The various Indian tribes of the Black Hills region had been given until January 31, 1876 to voluntarily report to their new assigned reservations. The U. S. military was assigned to round up all delinquent tribes, including the Sioux, Arapaho and Cheyenne. Hunkpapa Lakota chief Sitting Bull had called a meeting of these holdouts along the Little Bighorn River. It was part of Lt. Colonel George Armstrong Custer's detachment of the 7th Cavalry Regiment that stumbled upon this large group of hostiles. Custer had less than 600 troops separated into three large battalions and several other small detachments. Combined Indian forces range from 1000-5000; in any case, the usually thorough Custer was heavily outnumbered when he ordered the ill-timed assault.
Following the massacre at Custer's Last Stand, the Lakota and Cheyenne regrouped and attacked the remnants of Custer's command led by Major Marcus Reno and Captain Frederick Benteen. They held off the attacks (until reinforcements under General Alfred Terrry arrived), and both of these officers survived the fighting. The victory was a hollow one for the Native Americans, however. A renewed effort by the military forced Sitting Bull's followers into Canada, where they remained exiled for nearly four years. The remaining 200 Lakota headed south, where they surrendered in July 1881. They were housed at the Dakota Standing Rock Reservation after some shuttling for fear of another uprising.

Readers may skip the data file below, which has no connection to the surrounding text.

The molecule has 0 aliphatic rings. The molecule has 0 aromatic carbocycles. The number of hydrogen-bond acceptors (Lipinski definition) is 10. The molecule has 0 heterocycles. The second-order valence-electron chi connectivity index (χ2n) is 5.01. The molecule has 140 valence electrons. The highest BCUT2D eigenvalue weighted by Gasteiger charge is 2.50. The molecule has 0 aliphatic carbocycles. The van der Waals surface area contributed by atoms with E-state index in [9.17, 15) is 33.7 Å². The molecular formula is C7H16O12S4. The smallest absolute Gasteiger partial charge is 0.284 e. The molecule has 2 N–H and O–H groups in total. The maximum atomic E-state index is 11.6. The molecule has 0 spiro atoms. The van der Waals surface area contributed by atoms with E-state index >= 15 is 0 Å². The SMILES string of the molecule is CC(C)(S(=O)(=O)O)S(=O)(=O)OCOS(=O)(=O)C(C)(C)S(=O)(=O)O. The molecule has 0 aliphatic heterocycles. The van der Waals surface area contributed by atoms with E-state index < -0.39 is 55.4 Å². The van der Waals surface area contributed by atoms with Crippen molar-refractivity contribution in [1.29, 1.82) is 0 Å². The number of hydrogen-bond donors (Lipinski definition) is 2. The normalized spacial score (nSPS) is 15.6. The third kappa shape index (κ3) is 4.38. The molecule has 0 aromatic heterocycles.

Sitting Bull eventually appeared in Buffalo Bill's Wild West Show, while Custer's death cemented his place in American military lore.